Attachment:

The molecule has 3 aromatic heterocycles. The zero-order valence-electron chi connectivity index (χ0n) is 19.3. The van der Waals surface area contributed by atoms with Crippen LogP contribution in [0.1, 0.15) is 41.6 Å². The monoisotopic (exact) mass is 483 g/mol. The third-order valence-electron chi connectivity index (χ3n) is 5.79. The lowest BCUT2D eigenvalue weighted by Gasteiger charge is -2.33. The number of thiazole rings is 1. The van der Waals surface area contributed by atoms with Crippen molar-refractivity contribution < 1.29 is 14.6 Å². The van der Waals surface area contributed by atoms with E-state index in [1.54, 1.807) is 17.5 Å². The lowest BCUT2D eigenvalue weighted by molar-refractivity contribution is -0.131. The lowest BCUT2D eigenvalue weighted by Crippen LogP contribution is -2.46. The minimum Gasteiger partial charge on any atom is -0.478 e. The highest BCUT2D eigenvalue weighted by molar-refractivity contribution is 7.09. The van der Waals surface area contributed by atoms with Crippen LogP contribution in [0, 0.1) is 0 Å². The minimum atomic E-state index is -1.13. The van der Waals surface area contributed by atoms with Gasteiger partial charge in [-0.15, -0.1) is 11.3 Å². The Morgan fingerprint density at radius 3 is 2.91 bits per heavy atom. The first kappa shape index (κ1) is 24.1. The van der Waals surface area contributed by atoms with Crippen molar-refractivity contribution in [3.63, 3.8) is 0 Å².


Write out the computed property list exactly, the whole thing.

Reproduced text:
The molecule has 3 aromatic heterocycles. The zero-order valence-electron chi connectivity index (χ0n) is 19.3. The van der Waals surface area contributed by atoms with Crippen LogP contribution in [0.1, 0.15) is 41.6 Å². The monoisotopic (exact) mass is 483 g/mol. The third-order valence-electron chi connectivity index (χ3n) is 5.79. The lowest BCUT2D eigenvalue weighted by Gasteiger charge is -2.33. The number of thiazole rings is 1. The van der Waals surface area contributed by atoms with Crippen molar-refractivity contribution < 1.29 is 14.6 Å². The van der Waals surface area contributed by atoms with E-state index in [1.54, 1.807) is 17.5 Å². The lowest BCUT2D eigenvalue weighted by molar-refractivity contribution is -0.131. The lowest BCUT2D eigenvalue weighted by Crippen LogP contribution is -2.46. The minimum Gasteiger partial charge on any atom is -0.478 e. The highest BCUT2D eigenvalue weighted by molar-refractivity contribution is 7.09. The van der Waals surface area contributed by atoms with Crippen LogP contribution in [0, 0.1) is 0 Å². The minimum atomic E-state index is -1.13. The van der Waals surface area contributed by atoms with Gasteiger partial charge in [-0.15, -0.1) is 11.3 Å². The Morgan fingerprint density at radius 3 is 2.91 bits per heavy atom. The first kappa shape index (κ1) is 24.1. The van der Waals surface area contributed by atoms with Crippen molar-refractivity contribution in [3.63, 3.8) is 0 Å².